<br />
I suspect that it could be a nematode. Or, perhaps a fungus gnat larva (Mycetophilidae) because of the silk attaching it to the stick. Maybe a planarian as well.<br />
<br />
Habitat: Mixed forest<br />
https://www.jungledragon.com/image/88853/unidentified_creature.html Geotagged,United States,Winter,diptera,larva

    comments (7)

  1. Another larva mystery, seeing a pattern emerge here :) Posted 11 days ago
    1. Haha - yes! And, I have still more to post. My last hike consisted of taking lots of pictures of who knows what - not me ;P. I have this creature posted on BG, in addition to the larva from the egg. Posted 11 days ago
  2. TOO COOL! What a slimy weirdo! Posted 10 days ago
    1. I know! It was a cutie! Posted 10 days ago
  3. I would most certainly consider various groups of Diptera. Not saying this is even close, but there are many families with very similar larvae, preferring moist, slimy and fungal environments ...
    Thereva nobilitata - larva, pupa, fly Collage of shots of a larva of Thereva nobilitata that I kept to document the development to imago.<br />
Top row: Complete larva and close-up of head, showing the "spoon"-shaped appendage typical for Therevidae larvae<br />
Bottom left: Fresh pupa<br />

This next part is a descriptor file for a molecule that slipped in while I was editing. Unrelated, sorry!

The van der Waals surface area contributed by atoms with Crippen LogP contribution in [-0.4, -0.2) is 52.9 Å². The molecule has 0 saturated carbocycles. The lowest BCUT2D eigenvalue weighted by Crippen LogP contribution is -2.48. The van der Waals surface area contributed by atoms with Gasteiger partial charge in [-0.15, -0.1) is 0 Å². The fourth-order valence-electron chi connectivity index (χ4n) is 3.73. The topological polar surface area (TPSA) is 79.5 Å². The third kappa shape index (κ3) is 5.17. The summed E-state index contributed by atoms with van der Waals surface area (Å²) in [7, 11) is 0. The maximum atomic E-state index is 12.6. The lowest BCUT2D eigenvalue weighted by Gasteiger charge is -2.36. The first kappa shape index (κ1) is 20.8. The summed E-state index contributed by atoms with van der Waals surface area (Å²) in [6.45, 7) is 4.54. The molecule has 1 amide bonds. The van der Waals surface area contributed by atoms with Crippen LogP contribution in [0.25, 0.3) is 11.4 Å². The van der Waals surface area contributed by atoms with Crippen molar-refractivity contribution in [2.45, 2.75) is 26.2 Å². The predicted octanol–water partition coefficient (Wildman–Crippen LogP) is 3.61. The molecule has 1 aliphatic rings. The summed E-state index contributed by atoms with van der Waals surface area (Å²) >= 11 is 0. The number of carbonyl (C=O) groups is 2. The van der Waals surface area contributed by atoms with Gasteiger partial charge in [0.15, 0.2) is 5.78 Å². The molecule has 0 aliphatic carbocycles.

Bottom centre: Mature pupa<br />
Bottom right: Resulting imago Thereva nobilitata (male) - ID confirmed by Elias de Bree @ waarneming.nl  Common Stiletto,Diptera,Larva,Pupa,Stiletto fly,Thereva,Thereva nobilitata,Therevidae
    Posted 10 days ago
    1. I've uploaded a larva of some Keroplatidae ("Fungus gnat") for comparison - didn't upload that before 'cause I didn't take it home to have it become an adult and the ID to family is from my photos only (thanks to Ton van Haaren on waarneming.nl)
      Keroplatidae - Larva Quite possibly Cerotelion (striatum?)<br />
Details of head and tail here:<br />
https://www.jungledragon.com/image/88883/keroplatidae_-_larva_details_of_head_and_tail.html Bibionomorpha,Diptera,Fungus gnat,Keroplatidae,Larva,Nematocera,Sciaroidea,fungus gnat larvae

      Keroplatidae - Larva, details of head and tail Quite possibly Cerotelion (striatum?)<br />
Full larva here:<br />
https://www.jungledragon.com/image/88884/keroplatidae_-_larva.html Bibionomorpha,Diptera,Fungus gnat,Keroplatidae,Larva,Nematocera,Sciaroidea,fungus gnat larvae

      I don't think yours is a Keroplatidae, but the general direction is pretty close me thinks...
      Posted 10 days ago
      1. Ohhh! Awesome, Arp - thanks so much for the help. I agree that it looks dipteran, especially after seeing your photos! I'll look in that direction. Thanks again. Posted 10 days ago

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By Christine Young

All rights reserved
Uploaded Jan 14, 2020. Captured Jan 12, 2020 13:20 in 91 Main St, Sharon, CT 06069, USA.
  • Canon EOS 80D
  • f/5.6
  • 1/166s
  • ISO400
  • 100mm